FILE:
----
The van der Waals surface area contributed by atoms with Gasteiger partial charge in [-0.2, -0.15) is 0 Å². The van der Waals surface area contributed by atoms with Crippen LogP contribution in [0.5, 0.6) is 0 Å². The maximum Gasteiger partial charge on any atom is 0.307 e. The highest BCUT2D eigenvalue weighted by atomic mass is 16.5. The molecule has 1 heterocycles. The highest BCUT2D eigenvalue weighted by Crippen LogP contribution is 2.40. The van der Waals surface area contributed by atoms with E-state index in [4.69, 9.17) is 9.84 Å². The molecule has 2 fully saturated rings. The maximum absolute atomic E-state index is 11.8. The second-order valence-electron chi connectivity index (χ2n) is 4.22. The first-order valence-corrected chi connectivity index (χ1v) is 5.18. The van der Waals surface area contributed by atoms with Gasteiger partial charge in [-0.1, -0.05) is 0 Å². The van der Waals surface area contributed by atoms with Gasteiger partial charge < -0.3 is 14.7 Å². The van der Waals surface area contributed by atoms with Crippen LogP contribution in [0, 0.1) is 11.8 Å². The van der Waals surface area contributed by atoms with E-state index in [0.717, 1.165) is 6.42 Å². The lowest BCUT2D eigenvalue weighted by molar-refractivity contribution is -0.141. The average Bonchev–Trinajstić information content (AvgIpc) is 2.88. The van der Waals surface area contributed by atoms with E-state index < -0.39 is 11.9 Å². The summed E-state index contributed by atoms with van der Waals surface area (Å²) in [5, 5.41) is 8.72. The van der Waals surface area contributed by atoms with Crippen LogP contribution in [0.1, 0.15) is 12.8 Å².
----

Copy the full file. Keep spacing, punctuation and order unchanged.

The van der Waals surface area contributed by atoms with Gasteiger partial charge in [-0.2, -0.15) is 0 Å². The van der Waals surface area contributed by atoms with Crippen LogP contribution in [0.5, 0.6) is 0 Å². The maximum Gasteiger partial charge on any atom is 0.307 e. The highest BCUT2D eigenvalue weighted by atomic mass is 16.5. The molecule has 1 heterocycles. The highest BCUT2D eigenvalue weighted by Crippen LogP contribution is 2.40. The van der Waals surface area contributed by atoms with E-state index in [4.69, 9.17) is 9.84 Å². The molecule has 2 fully saturated rings. The maximum absolute atomic E-state index is 11.8. The second-order valence-electron chi connectivity index (χ2n) is 4.22. The first-order valence-corrected chi connectivity index (χ1v) is 5.18. The van der Waals surface area contributed by atoms with Gasteiger partial charge in [-0.1, -0.05) is 0 Å². The van der Waals surface area contributed by atoms with Gasteiger partial charge < -0.3 is 14.7 Å². The van der Waals surface area contributed by atoms with Crippen LogP contribution in [0, 0.1) is 11.8 Å². The van der Waals surface area contributed by atoms with E-state index in [0.717, 1.165) is 6.42 Å². The lowest BCUT2D eigenvalue weighted by molar-refractivity contribution is -0.141. The average Bonchev–Trinajstić information content (AvgIpc) is 2.88. The van der Waals surface area contributed by atoms with E-state index < -0.39 is 11.9 Å². The summed E-state index contributed by atoms with van der Waals surface area (Å²) in [5, 5.41) is 8.72. The van der Waals surface area contributed by atoms with Crippen LogP contribution in [0.1, 0.15) is 12.8 Å².